Last week, my last surviving grandparent also succumbed to his failing health. He’d been confined for almost a month at the intensive care unit of a hospital in Manila and since then been bedridden in his home for weeks. He died on the evening of July 22.
That weekend, after my last class on Saturday afternoon, I drove to our upland southern Cavite hometown of Amadeo (by myself, for the first time), with my cousin, to join the rest of the extended family at the wake and interment of Lolo Roming.
I was, to be honest, never really that close to my grandfather. I would always remember him as a stiff person who doesn’t talk much. Though, at the same time, I don’t know any other man who is as sentimental and who cries as much as him. A peculiar mix of characteristics, I think. In his last years, he would often cry on the spot upon seeing relatives visiting him or cry even in the middle of conversations among his children.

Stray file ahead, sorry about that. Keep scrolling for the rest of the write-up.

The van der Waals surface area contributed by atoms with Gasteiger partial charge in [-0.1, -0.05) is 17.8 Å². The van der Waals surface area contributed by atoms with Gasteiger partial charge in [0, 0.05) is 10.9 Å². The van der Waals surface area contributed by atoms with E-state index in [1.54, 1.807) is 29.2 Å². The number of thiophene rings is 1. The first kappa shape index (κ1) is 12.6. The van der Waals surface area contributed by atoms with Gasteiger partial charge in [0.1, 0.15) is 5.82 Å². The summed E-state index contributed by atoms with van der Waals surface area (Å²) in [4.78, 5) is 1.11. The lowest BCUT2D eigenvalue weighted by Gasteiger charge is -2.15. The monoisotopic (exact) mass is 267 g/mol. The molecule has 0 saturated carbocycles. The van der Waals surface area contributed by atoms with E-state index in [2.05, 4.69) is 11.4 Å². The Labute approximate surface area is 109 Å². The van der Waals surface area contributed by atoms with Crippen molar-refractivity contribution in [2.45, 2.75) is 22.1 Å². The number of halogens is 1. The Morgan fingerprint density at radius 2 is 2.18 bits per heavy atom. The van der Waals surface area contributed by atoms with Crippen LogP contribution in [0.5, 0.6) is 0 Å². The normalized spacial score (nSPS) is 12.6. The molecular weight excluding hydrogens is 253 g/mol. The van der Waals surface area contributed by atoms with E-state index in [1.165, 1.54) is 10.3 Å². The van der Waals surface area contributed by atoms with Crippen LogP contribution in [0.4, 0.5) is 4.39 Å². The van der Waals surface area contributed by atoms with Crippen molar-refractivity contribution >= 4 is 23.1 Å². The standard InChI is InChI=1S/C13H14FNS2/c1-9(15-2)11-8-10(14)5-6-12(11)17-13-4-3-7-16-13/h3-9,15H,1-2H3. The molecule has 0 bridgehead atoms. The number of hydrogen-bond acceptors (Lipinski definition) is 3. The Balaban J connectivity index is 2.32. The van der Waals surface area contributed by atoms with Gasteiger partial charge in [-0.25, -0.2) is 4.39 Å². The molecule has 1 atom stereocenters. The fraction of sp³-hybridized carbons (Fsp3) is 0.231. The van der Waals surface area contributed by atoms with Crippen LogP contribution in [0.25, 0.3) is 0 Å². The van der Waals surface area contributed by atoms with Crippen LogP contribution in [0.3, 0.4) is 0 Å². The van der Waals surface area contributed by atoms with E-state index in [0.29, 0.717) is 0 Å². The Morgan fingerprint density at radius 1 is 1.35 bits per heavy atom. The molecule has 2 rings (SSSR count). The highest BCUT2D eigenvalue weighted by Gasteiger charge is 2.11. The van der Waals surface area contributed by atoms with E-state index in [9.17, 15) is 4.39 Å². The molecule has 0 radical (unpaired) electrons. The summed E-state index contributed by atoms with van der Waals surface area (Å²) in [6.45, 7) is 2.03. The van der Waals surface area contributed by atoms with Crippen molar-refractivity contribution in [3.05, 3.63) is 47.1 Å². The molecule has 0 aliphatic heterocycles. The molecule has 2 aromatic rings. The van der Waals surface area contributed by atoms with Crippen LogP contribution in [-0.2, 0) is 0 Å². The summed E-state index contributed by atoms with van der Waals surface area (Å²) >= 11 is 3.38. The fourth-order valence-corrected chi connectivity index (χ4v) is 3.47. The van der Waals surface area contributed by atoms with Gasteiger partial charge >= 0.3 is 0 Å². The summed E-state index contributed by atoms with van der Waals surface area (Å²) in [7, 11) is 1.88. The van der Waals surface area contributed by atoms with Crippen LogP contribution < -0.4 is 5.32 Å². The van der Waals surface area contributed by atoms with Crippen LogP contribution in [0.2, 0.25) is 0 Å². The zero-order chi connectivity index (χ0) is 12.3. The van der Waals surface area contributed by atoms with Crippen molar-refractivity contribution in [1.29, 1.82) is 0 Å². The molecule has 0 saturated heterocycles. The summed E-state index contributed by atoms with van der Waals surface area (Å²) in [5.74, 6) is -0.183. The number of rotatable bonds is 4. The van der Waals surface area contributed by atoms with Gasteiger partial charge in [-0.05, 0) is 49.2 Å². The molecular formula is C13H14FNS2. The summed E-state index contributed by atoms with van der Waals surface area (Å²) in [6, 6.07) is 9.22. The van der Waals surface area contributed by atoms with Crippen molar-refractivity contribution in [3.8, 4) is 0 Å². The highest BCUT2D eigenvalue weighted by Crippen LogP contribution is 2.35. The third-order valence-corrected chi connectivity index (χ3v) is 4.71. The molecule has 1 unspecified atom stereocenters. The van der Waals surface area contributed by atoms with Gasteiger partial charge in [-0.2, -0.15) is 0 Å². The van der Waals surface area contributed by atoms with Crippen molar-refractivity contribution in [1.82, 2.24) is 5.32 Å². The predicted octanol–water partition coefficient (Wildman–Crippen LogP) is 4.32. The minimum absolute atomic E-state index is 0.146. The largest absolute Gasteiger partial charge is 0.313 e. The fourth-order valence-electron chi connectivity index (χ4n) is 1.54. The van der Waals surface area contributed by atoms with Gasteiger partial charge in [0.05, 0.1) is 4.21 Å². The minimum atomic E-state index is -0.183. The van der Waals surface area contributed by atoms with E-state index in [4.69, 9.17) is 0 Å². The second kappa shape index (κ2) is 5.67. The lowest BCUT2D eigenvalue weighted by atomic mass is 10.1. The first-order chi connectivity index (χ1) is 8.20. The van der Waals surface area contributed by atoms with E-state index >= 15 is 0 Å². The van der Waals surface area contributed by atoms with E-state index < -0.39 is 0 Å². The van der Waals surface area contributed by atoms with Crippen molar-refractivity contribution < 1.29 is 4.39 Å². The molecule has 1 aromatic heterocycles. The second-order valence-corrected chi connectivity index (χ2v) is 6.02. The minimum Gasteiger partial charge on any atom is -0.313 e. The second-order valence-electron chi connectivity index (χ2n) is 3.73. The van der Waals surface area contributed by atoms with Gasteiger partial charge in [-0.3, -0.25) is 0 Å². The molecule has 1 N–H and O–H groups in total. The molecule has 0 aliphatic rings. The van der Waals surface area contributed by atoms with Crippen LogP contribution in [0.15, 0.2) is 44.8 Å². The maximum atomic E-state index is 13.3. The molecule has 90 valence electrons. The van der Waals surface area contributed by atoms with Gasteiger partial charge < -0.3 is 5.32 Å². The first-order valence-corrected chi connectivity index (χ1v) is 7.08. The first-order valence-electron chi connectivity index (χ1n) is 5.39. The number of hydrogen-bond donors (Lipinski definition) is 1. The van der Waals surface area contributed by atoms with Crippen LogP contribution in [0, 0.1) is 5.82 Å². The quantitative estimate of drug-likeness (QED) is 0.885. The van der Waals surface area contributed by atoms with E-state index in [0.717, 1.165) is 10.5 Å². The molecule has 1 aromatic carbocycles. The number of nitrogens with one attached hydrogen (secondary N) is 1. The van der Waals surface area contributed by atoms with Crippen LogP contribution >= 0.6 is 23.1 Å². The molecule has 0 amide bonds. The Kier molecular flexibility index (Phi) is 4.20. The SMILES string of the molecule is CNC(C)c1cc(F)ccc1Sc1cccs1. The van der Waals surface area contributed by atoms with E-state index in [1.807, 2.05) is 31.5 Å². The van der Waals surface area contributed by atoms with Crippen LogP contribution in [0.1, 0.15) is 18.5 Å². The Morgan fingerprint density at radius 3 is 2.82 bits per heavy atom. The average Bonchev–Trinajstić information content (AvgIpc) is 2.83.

He was, for around a dozen years, an elementary school teacher in Tagaytay. He is largely remembered by many, however, as Col. Villanueva, Tagaytay’s Chief of Police for almost three decades. (It escapes me how one becomes a chief of police straight from being an elementary school teacher, I still have to ask my elder relatives). One time we were buying fruits from among the elder fruit vendors in Tagaytay, and it was quite amusing how the women suddenly remarked how my father looked like hepe, for indeed he was Col. Villanueva’s son.
Despite the heavy rains that day, the ceremony continued with the family, relatives and townspeople finally walking the casket to the town cemetery in the afternoon.
On the picture above is my father, myself, and my grandfather, during my first birthday.